There was a deep irony to my journey north for ‘‘What Lies Beneath’, the symposium to mark the Gothic Manchester Festival because what lay beneath the venue was a very big part of my youth – The Cornerhouse. Cornerhouse was founded by the Greater Manchester Visual Arts Trust in 1985. It specialised in contemporary arts and was a champion for independent film which it showcased over its three screens.When it closed after thirty years I had not imagined that it would one day become part of MMU!! Growing up in North Manchester, Cornerhouse was about as cosmopolitan as it got in the eighties. I can still remember the thrill of first encountering the arty bookshop and bar (the only place in Manchester where you could pick up a copy of the New York Review of Books). Friends from my teens would go on to exhibit there as contemporary artists and Cornerhouse publishing invested in Misdirect Movies, a book I contributed to in 2013. I was sad to see its demise and to view it as one of the forgotten attractions of Manchester (along with Belle Vue and Meng and Eckers).
‘What Lies Beneath’ was quite unsettling as a concept for me therefore. I’m sure the current MMU staff were open to the irony, even if they did not perhaps have a deep connection to the history of the building they had occupied.
Now an interloper on the Northern Gothic scene; I travelled to the conference via a 6 a.m. train from St Albans, accompanied by my dissertation student Daisy. I was keen to meet up with old friends, Sue Chaplin and Bill Hughes go back to my MA studies in Manchester and I would have the chance to talk to Tracy Fahey (having spoken with her about the ‘Books of Blood’ project) and Lorna Piatti-Farnell of GANZA fame who was visiting from NZ. I was looking forward to seeing Xavier, the bright star of Gothic MMU, too. We met at the first OGOM conference in 2010 when he was still a student of Catherine Spooner’s (she is a now a good friend and contributor to OGOM).
The papers for the symposium were richly diverse, a heady mix of dark romance (Bill Hughes), holy ghosts (Simon Marsden), gothic food (Lorna Piatti-Farnell), Lovecraft (Jon Greenaway), The Rocky Horror Show (Sarah Cleary), going underground (Anna Powell) and sickness and death (Tracy Fahey, Claire Nally, Siobhan Maguire-Broad). Sadly I missed the last panel on ‘The Weird’ (Sarah Winter, Richard Gough Thomas, Morag Rose) which also looked very pertinent.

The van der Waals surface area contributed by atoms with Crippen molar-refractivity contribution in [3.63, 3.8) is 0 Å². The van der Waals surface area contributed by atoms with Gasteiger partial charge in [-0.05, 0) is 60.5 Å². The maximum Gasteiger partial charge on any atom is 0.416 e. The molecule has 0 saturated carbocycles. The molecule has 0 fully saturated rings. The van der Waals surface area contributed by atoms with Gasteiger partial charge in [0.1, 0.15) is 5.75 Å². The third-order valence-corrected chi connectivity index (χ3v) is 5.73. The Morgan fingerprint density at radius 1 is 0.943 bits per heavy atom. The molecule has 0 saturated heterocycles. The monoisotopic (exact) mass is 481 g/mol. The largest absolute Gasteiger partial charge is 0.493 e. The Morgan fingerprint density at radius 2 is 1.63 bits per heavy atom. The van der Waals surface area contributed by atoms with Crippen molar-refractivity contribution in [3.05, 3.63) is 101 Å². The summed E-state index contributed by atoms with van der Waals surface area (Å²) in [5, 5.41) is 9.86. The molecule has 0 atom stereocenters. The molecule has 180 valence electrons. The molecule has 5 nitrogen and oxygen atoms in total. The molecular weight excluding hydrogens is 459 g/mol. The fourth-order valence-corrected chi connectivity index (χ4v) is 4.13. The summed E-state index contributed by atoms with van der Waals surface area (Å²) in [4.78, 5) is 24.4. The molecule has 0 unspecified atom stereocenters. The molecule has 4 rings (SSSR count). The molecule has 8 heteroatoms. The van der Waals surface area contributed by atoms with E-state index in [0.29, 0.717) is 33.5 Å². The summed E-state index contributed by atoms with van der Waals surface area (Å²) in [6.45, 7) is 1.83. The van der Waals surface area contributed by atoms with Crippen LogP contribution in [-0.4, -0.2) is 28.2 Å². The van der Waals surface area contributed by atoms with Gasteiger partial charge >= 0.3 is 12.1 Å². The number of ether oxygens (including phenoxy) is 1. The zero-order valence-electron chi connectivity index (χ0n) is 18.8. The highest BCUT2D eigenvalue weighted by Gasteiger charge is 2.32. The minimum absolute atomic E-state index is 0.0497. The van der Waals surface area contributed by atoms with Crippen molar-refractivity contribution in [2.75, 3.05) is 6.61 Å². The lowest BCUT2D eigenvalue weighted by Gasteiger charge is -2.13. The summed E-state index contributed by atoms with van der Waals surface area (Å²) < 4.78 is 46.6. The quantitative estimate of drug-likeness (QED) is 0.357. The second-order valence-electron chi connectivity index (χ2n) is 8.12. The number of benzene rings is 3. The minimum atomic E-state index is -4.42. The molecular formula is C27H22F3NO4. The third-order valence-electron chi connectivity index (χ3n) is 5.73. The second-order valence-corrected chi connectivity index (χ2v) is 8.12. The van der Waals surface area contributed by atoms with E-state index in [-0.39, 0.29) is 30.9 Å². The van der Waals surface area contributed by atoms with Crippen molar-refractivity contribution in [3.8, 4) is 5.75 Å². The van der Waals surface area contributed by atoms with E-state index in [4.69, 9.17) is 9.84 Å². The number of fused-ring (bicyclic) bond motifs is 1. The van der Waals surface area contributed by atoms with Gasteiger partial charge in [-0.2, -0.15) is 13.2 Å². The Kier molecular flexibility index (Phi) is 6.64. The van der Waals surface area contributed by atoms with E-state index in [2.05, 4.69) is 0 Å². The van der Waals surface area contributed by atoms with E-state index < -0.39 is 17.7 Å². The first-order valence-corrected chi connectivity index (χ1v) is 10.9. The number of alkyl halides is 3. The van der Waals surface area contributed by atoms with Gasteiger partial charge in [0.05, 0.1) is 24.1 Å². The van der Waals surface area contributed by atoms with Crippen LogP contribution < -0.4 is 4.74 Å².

The stand out papers (apart from Bill’s entertaining foray into gothic romance and Lorna’s kitchen kitsch) were by Claire Nally and Tracy Fahey. Their presentations opened up new areas of inquiry for me, combining imagination and rigour. Tracy works at the interface between fine art, medicine and the gothic and her paper ‘Unveiling Occluded Patient Narratives’ looked into the liminal landscapes of chronic illness. I learned a lot from this, how embroidery could represent rage and not contentment, and how ‘host’ could have a multiplicity of meanings when used by cancer patients. That wounds when showcased can evoke the holy saints and tie in to a wider theme of sinning and that silent patient narratives can shout, refusing to whisper in the presence of the many witnesses to their pain. I was genuinely stirred up by this material and wanted to know more about what fine art could bring to gothic studies.
Claire Nally’s chilling exploration of Crossbones (‘Graveyard Writing, Memory and Submerged Sites of Mourning’) focussed on the final resting place of Victorian fallen women, and was darkly engaging and genuinely unsettling. Such forgotten child/women are the gothic doubles of the Victorian angels in the house. Nally disinterred history and questioned the meaning of gothic tourism. The secret histories of the women who lay there made me think of An Inspector Calls (because we are all implicated in such deaths) and Wilkie Collins’s The Woman in White. In this novel the young Anne Catherick is a physical resource for many a Victorian patriarch and lies in another woman’s grave, whilst Laura, whose name is inscribed on it, is imprisoned in an institution (Anne is in fact the impoverished illegitimate daughter of Laura’s father). The darkness of Nally’s paper made visible the violent and unspoken history of such women.
‘What Lie’s Beneath’ came to mean a lot on this trip, a symbol of the dark history of Victorian women, occluded patient narratives, desire beneath the darkness, and my own misspent youth, buried forever in the vaults of the forgotten Cornerhouse.
Thanks to Cornerhouse which opened my eyes and to Gothic MMU – the dark phoenix to rise from its ashes….my mind is blown.